Friday, February 22, 2008

Vedic Chants... Useless? Think Again.

For most so-called modern people, especially youth, when we are told the word, "chants", thats it. We immediately call it religious and useless. We dismiss the chants instantly. We do not even want to listen to them. We feel our so-called modern image does not go well with the chants. Ironically, this syndrome is seen more in Indians.

To those of us who reject chants in the name of religion or tradition, a simple question, 'have we ever wondered why so many Sanskrit chants were written in the first place? Why were they written in a particular way? Why do they sound in a particular way? Why one comes after the other? What is their significance?'
No! we do not even want to think about these questions, simply because we want to be modern, we want to be non-religious, we want to be scientific. Let me tell you, the sounds of these chants, the structure of these chants are more scientific than modern day quantum physics. Modern day scientists are currently working on the power of these chants, the effects of these chants on human mind-body system.

The people, who designed and wrote these chants, developed them in high states of consciousness. The mere sounds of these chants create vibrations, which have healing and cleansing properties; there are enough scientific evidences to prove this. Many emotional disorders and depression can be healed by the vibrations of these chants. Lifestyle diseases like diabetics, blood pressure, ulcers etc. are being tackled with these vibrations. Experiments have shown that plants that grow better amidst chants. If all this is not modern then I doubt what is?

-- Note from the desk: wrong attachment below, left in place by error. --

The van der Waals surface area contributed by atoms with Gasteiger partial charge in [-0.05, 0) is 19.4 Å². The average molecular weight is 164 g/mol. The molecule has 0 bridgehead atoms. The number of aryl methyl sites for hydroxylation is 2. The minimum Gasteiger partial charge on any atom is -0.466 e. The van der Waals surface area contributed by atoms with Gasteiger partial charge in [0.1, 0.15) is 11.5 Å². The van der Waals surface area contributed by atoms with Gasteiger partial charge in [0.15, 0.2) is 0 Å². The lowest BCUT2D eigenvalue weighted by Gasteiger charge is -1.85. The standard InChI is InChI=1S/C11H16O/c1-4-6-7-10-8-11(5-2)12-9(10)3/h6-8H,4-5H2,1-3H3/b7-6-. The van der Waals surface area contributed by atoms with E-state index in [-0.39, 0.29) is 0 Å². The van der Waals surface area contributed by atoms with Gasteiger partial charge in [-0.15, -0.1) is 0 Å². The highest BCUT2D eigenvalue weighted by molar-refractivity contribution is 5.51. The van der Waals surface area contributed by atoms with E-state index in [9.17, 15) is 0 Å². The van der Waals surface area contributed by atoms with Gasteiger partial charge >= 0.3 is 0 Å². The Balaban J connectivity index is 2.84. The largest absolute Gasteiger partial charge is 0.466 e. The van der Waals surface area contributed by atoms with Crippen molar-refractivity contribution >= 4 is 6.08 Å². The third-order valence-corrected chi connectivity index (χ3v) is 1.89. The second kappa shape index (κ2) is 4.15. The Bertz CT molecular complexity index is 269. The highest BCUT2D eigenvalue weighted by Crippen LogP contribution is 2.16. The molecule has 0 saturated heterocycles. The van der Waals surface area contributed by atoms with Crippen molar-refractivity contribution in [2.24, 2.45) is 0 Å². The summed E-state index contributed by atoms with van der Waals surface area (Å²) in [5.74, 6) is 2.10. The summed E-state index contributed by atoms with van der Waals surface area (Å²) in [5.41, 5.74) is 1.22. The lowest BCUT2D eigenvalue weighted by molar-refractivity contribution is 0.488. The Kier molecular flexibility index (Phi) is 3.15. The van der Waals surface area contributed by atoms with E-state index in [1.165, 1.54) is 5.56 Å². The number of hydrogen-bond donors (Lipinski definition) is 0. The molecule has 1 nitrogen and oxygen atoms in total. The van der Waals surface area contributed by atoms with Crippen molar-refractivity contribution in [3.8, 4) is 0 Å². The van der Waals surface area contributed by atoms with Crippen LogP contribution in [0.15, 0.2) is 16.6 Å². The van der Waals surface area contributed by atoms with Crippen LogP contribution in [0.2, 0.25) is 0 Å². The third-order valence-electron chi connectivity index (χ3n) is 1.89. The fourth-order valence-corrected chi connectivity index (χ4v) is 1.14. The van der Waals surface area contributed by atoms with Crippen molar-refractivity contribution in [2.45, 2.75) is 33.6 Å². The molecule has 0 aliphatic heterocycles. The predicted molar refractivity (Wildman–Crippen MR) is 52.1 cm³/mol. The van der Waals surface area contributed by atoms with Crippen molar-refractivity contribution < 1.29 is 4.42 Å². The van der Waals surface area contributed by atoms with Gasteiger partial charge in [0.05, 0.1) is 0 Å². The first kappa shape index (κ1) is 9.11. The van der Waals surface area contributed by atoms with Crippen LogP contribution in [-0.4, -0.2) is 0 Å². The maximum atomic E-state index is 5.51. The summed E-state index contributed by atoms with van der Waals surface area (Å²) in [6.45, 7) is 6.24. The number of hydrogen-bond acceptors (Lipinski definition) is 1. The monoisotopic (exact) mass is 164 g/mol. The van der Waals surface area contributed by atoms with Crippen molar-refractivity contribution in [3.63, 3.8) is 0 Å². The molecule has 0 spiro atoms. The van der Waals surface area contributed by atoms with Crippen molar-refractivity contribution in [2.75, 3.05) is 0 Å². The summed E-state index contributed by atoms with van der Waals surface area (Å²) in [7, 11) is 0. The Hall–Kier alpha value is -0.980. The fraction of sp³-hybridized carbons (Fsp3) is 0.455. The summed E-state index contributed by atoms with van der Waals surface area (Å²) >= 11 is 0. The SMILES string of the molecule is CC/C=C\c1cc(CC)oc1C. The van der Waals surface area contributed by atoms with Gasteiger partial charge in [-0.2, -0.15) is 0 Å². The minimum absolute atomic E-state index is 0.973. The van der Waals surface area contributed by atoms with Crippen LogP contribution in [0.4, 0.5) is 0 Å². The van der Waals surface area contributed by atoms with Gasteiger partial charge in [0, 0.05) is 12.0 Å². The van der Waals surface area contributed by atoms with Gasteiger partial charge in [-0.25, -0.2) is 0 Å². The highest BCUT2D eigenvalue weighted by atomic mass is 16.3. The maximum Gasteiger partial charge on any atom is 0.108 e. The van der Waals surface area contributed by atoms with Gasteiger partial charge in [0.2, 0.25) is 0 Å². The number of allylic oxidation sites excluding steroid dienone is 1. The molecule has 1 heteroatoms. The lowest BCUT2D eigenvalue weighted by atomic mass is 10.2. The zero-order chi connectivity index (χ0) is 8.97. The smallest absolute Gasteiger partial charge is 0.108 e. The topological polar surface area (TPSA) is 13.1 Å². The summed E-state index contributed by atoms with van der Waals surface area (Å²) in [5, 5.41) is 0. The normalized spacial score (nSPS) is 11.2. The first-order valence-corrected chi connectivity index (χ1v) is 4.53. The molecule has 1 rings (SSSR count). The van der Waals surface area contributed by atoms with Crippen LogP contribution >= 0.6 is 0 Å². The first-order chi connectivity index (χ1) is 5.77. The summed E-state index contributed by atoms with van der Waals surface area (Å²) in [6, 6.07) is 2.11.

Paramahamsa Nithyananda says, 'Every language tires us when we speak in that language. Sanskrit is the only language which creates sounds, which creates vibrations that energizes us when we speak it. Sanskrit language is not just linguistic which was created for the sake of transmitting an idea or concept. It has phonetic importance also. The very vibrations that are generated have power on you. And being in the sound of the Vedic chants is an easy way to experience the power these vibrations.'

And we reject them just because our fast paced modern lifestyle does not think them to be cool enough for us. We are ready to listen to music in Arabic or Spanish or Chinese, languages which we don't even understand. Even worse we listen to songs with heavy music, songs where we can't even make out whether it is a music or noise, sounds which create terrible effects in our system but we cannot sit down and listen few minutes of Sanskrit chants. Simply because these chants are not modern enough; we think they are not scientific enough.

Just being in the vibrations generated by the chants can do wonders in our system. The only thing that is stopping us modern people from even trying this is our mind and ego. Drop that mind, drop our so called modern image for a few minutes, so that we can allow these sounds to work on us. Let me leave you with a beautiful video on this topic in our Master's own words.